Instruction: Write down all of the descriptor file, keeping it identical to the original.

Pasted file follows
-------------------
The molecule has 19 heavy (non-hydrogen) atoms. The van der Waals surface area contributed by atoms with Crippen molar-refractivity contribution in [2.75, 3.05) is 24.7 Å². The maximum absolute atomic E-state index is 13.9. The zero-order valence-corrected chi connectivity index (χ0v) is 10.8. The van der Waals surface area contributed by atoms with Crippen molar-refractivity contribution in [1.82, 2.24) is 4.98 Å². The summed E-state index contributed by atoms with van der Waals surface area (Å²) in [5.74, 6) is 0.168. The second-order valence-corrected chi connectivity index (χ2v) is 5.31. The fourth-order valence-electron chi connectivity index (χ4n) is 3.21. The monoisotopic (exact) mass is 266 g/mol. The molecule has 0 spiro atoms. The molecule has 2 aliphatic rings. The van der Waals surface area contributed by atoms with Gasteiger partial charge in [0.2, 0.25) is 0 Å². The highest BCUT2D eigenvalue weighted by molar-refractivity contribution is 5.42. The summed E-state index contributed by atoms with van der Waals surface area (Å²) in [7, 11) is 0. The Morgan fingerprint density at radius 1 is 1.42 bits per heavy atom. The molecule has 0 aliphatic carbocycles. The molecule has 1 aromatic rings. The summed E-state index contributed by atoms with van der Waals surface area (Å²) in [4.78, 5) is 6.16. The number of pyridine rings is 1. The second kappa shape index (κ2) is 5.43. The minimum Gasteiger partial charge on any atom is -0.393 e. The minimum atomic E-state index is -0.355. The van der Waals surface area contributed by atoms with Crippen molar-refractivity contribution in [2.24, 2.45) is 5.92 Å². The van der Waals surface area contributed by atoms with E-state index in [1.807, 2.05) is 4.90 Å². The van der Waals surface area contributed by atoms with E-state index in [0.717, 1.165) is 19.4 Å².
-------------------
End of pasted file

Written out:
The molecule has 19 heavy (non-hydrogen) atoms. The van der Waals surface area contributed by atoms with Crippen molar-refractivity contribution in [2.75, 3.05) is 24.7 Å². The maximum absolute atomic E-state index is 13.9. The zero-order valence-corrected chi connectivity index (χ0v) is 10.8. The van der Waals surface area contributed by atoms with Crippen molar-refractivity contribution in [1.82, 2.24) is 4.98 Å². The summed E-state index contributed by atoms with van der Waals surface area (Å²) in [5.74, 6) is 0.168. The second-order valence-corrected chi connectivity index (χ2v) is 5.31. The fourth-order valence-electron chi connectivity index (χ4n) is 3.21. The monoisotopic (exact) mass is 266 g/mol. The molecule has 0 spiro atoms. The molecule has 2 aliphatic rings. The van der Waals surface area contributed by atoms with Gasteiger partial charge in [0.2, 0.25) is 0 Å². The highest BCUT2D eigenvalue weighted by molar-refractivity contribution is 5.42. The summed E-state index contributed by atoms with van der Waals surface area (Å²) in [7, 11) is 0. The Morgan fingerprint density at radius 1 is 1.42 bits per heavy atom. The molecule has 0 aliphatic carbocycles. The molecule has 1 aromatic rings. The summed E-state index contributed by atoms with van der Waals surface area (Å²) in [4.78, 5) is 6.16. The number of pyridine rings is 1. The second kappa shape index (κ2) is 5.43. The minimum Gasteiger partial charge on any atom is -0.393 e. The minimum atomic E-state index is -0.355. The van der Waals surface area contributed by atoms with Crippen molar-refractivity contribution in [2.24, 2.45) is 5.92 Å². The van der Waals surface area contributed by atoms with E-state index in [1.807, 2.05) is 4.90 Å². The van der Waals surface area contributed by atoms with E-state index in [0.717, 1.165) is 19.4 Å².